A bit of a Conn

Blues

I came across Greenwich. I didn’t know what it was. I do now.

It’s one of those local lifestyle glossies (emphasis on “style” rather than “life”), full of local wannabe celebs in formal poses at social do’s. It a collection of snippets and “articles”, including the usual retrospective from donkeys’ yonks ago. The editorial is mere wrap-around for the ads — property porn, luxury goods, the kinds of cars that would cost ordinary folk a mortgage bigger than their home.

But Greenwich is über-glossy, über-everything, because it hails from Greenwich, Connecticut. Which is where those Wall Street bankers hang out. Much of the content should be read as a monument to bad taste and “more money than sense”.

For a North Norfolk lad (see previous), the real stomach-turner was this:

Stewkey

 

Now, I’ve just been buying Farrow & Ball for two rooms. I know, with a shiver, what these paints cost. I hate to think what “minus an arm-and-a-leg” is, converted into dollars.

Farrow and Ball, to my shlock-horror, do have a paint colo(u)r in their range, number 281, called “Stiffkey Blue”. Quite where you would actually use it, and for how long before reality struck, and you painted the thing a quieter tone, … well, that’s a very Greenwich sort of issue.

So, I say to Nathan Tavares, the author of that piece: “You don’t know what you are talking about”.

For a start that’s not a “messenger bag”. It’s an old-school satchel. Even in poncy colo(u)rs, you should get a decent one for less than thirty dollars, sales tax included. Paying six times that going price tells me all I want to know about Greenwich, CT.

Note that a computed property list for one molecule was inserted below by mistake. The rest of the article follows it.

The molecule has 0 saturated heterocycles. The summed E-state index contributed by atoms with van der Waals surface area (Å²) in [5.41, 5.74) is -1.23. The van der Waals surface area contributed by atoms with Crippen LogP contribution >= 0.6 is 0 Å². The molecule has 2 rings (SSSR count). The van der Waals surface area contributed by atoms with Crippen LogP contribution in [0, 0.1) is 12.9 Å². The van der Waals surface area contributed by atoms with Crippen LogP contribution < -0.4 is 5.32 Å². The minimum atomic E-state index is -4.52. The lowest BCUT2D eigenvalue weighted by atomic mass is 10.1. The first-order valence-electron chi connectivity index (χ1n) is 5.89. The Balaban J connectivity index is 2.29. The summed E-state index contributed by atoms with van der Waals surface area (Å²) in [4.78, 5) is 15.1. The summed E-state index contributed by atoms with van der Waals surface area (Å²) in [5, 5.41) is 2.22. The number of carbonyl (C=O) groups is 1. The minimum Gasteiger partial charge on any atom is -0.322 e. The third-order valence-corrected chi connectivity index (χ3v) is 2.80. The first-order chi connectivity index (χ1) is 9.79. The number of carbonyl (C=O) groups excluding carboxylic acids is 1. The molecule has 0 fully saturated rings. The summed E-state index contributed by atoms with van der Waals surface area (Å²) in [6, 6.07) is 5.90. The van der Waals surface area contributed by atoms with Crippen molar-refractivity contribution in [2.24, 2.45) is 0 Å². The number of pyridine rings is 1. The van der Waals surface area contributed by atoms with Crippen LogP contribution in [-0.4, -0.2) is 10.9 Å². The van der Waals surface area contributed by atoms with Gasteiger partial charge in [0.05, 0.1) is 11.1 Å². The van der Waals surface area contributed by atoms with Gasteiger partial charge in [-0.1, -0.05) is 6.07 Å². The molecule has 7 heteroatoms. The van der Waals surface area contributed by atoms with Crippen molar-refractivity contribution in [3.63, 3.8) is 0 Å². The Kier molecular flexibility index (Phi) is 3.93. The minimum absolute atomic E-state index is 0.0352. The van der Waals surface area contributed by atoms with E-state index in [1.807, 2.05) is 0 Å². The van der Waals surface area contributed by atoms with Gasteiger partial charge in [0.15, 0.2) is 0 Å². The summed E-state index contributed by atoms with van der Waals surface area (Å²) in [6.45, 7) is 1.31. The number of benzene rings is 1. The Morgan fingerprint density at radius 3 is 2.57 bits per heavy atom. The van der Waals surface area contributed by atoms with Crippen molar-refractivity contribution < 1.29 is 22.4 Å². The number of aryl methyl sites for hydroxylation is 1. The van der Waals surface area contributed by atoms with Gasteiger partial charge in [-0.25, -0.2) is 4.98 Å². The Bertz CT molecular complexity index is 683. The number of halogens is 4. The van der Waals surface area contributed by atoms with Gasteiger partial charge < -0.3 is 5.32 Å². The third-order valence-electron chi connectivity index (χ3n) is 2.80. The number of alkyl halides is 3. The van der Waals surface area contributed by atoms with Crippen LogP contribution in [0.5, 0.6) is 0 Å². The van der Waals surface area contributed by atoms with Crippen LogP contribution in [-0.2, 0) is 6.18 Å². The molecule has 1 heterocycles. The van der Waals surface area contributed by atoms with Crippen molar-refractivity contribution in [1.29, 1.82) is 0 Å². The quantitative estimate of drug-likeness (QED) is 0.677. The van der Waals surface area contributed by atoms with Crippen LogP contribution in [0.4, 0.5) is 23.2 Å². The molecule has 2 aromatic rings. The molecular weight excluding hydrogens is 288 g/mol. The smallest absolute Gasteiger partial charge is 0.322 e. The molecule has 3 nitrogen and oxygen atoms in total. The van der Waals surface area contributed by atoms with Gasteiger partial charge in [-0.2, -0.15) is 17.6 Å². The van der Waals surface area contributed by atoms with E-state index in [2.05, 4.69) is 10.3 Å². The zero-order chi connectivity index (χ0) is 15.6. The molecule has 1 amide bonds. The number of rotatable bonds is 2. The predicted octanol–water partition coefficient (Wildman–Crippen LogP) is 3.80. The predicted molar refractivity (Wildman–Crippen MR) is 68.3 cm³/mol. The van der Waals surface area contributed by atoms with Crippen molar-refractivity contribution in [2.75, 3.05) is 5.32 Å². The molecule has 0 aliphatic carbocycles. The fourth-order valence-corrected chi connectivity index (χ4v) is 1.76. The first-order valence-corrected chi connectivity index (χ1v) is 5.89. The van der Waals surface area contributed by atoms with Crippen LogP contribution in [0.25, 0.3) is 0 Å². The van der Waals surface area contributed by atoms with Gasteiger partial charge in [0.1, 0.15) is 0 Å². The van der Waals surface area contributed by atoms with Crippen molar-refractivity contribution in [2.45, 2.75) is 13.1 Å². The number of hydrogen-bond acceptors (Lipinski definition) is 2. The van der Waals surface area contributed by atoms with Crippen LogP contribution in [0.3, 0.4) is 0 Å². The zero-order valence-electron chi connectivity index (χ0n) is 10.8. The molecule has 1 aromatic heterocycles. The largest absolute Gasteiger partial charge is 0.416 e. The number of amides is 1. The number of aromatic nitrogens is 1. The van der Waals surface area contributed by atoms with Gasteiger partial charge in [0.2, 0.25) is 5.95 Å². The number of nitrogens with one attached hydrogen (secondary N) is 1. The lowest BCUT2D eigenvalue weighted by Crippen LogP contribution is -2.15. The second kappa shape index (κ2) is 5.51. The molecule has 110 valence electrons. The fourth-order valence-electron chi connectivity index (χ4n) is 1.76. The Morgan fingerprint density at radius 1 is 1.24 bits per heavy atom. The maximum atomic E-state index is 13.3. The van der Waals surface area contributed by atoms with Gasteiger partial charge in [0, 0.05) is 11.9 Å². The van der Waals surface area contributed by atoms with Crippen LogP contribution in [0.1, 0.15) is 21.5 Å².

But the killer is “Stiffkey Blue”.

StiffkeyThe correct term, Sarah Cole, is “Stewkey Blues“. They are the distinctively-blue shells of the local cockles. I’ve always assumed they took their colour from the layer of mud that’s never too far below the surface of those marshes. And you’d need to tramp across Stiffkey Greens to the West Sand before you could dig for your Stewkey Blues.

As for fantasy of “wind-tossed waves off the English coast”, Nathan Tavares … where have you been? We don’t do Mediterranean blues in Norfolk: the North Sea tends, like the Limpopo River, to a grey-green, greasy at the best of times. Put that on your Farrow & Ball colo(u)r card, and smoke it.

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Filed under advertising., Norfolk, social class, United States

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